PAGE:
Yasmin Green solves geopolitical problems across many sectors around the globe. Working from far-flung locations like Iran, Syria, and Nigeria as a leader and manager, Green has served in various capacities at Google, including head of sales strategy and operations for Southern Europe, the Middle East, and Africa. As head of research and development at Google's technology incubator Jigsaw, Green tackles extremism, investigating how terror recruiters use the Internet, creating tools that divert the attention of their intended targets. Green's team also uses machine learning to recognize comments of any kind that are inflammatory—to allow online discussions to stay civil. Green is a senior advisor on innovation to Oxford Analytica, co-chair of the European Commission's Working Group on Online Radicalization, and a board member for the Tory Burch Foundation.
of Thames Bank OM Founder & Exec. Chairman, Foster & Partners
Norman Foster is Executive Chairman and Founder of Foster + Partners, one of the most influential architectural design firms shaping cities across the world. His projects include the Reichstag in Berlin, the Great Court of the British Museum, the Museum of Fine Arts in Boston, airports in Hong Kong and Beijing and headquarters buildings for Hearst (New York), Apple (Cupertino), Bloomberg (London), Comcast (Philadelphia) and the Honk Kong and Shanghai Bank (Hong Kong). His current research projects, in association with The European Space Agency and NASA, are exploring solutions for the creation of habitations on the Moon and Mars. He is President of the Norman Foster Foundation, based in Madrid with a global reach, promoting interdisciplinary thinking and research to help new generations of architects, designers and urbanists anticipate the future. In 1999, he was honored by The Queen with a life peerage, taking the title Lord Foster of Thames Bank.
SVP, Devices, Amazon
David Limp leads the team that develops Amazon's famous household gadgets. Since his start in 2010, he has worked to translate the e-commerce giant’s central mission – to be "Earth's most customer-centric company” – into compelling hardware and services. Limp also works to ensure that Amazon’s most forward-thinking applications are reflected in products like the new Echo Show, the Kindle, and even Alexa. (Next up for Limp: self-replenishing machines that harness the power of connectivity.) Limp has a long history with consumer electronics. Before Amazon, he was senior vice president at Palm and also spent nine years at Apple, and served as a Venture Partner at Azure Capital, the San Francisco–based venture capital firm. Limp has a B.S. in computer science and math from Vanderbilt and an M.S. in management from Stanford University Graduate School of Business.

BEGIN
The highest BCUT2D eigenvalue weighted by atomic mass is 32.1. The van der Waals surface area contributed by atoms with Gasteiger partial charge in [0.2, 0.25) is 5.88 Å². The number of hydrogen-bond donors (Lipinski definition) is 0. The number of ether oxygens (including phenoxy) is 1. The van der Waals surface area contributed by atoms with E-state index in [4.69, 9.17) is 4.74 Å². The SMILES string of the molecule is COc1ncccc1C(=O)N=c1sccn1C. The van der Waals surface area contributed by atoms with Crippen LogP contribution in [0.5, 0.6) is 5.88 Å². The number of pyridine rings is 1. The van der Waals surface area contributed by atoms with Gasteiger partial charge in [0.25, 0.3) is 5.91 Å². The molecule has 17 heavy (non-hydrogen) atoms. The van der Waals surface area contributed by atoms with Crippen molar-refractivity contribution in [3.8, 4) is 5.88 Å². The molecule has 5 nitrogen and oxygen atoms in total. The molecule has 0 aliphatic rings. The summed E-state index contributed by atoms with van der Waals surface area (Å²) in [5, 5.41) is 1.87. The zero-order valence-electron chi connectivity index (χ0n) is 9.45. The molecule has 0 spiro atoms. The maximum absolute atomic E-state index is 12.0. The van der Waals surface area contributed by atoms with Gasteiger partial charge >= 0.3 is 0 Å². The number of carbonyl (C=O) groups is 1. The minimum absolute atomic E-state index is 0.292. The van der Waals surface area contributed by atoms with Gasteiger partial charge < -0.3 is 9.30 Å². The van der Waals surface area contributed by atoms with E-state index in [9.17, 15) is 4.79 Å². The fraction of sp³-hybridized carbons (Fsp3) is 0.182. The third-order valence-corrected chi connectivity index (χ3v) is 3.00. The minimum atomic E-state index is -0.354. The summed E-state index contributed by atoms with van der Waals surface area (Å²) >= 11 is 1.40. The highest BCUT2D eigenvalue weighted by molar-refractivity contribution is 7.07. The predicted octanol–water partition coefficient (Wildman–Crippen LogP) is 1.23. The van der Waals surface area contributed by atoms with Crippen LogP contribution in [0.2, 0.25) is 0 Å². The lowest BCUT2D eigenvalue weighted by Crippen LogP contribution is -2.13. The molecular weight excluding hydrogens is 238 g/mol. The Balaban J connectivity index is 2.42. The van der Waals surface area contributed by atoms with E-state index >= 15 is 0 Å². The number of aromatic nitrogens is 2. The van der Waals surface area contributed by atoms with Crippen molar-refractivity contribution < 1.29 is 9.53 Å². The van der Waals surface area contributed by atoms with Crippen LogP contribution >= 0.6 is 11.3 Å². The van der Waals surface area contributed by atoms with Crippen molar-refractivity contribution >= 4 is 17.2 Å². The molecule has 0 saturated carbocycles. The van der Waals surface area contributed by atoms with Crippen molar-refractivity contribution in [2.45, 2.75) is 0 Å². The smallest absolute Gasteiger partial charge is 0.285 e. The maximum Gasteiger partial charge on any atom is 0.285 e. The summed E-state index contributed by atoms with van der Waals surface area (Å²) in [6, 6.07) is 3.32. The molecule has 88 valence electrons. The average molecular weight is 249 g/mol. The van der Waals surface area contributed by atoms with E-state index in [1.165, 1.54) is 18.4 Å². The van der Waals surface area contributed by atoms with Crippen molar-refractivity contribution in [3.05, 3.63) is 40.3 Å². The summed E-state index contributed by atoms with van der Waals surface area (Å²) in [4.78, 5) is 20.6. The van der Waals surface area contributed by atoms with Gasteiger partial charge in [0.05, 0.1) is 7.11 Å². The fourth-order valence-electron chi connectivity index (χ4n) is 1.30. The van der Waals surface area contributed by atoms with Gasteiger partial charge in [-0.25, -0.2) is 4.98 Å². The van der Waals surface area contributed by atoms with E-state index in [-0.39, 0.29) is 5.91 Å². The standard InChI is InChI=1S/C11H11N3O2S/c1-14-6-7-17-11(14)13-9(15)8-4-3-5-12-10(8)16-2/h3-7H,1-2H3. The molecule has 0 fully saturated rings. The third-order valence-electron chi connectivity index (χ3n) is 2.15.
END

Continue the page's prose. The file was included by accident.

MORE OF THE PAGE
Founder & CEO, Playground Global
Andy Rubin is the founder and CEO of Playground Global, a venture studio that provides investment and resources for tech startups working in the area of hardware and AI. He is the co-founder and CEO of both Android and Danger (maker of the "Sidekick", a precursor to the modern smartphone). Rubin joined Google in 2005 via the acquisition of Android, which under his leadership became the most used operating system in the world. He also built Google’s mobile and digital content businesses and launched products and managed teams responsible for Nexus branded handsets, speech recognition, predictive assistants, music, movies and more. Earlier in his career, Andy helped build and ship WebTV, the first interactive television-based internet service, and led the development and shipment of the Motorola Envoy, one of the first wireless PDAs for General Magic.
Jonathan Nolan crafts stories that explore both the power and mysteries of technology. As half of the visionary team propelling HBO’s ground-breaking western sci-fi thriller Westworld, Nolan uses his popular television and film projects to examine subjects like artificial intelligence, human-machine relationships, and the ethics of machine learning. He saw early success (and an Academy Award nomination) by co-writing Memento alongside his brother, Christopher. As a writing team, the duo has also racked up writing credits for The Prestige, The Dark Knight, The Dark Knight Rises, and Interstellar. With his wife, Lisa Joy, Nolan runs production company Kilter Films. Nolan and Joy are currently working on Season 2 of Westworld while also juggling various film projects.
Lisa Joy writes genre-bending screenplays for hit television shows and movies. In Westworld, Joy and co-creator husband Jonathan Nolan use the captivating sandbox of an automated wild west theme park to explore themes like artificial intelligence to their fullest extent, probing the limits of human emotion. Joy is now working on a film adaptation of another epic tale of confrontation between humans and bots, Battlestar Galactica, for Universal Pictures. Previously, Joy wrote for the Emmy Award–winning show Pushing Daisies and was co-producer on the spy series Burn Notice. Before becoming an in-demand Hollywood screenwriter, Joy had a career as an entertainment and technology attorney. She was working at McKinsey when she suddenly quit to pursue her dream of writing professionally. Joy is a graduate of Harvard Law School.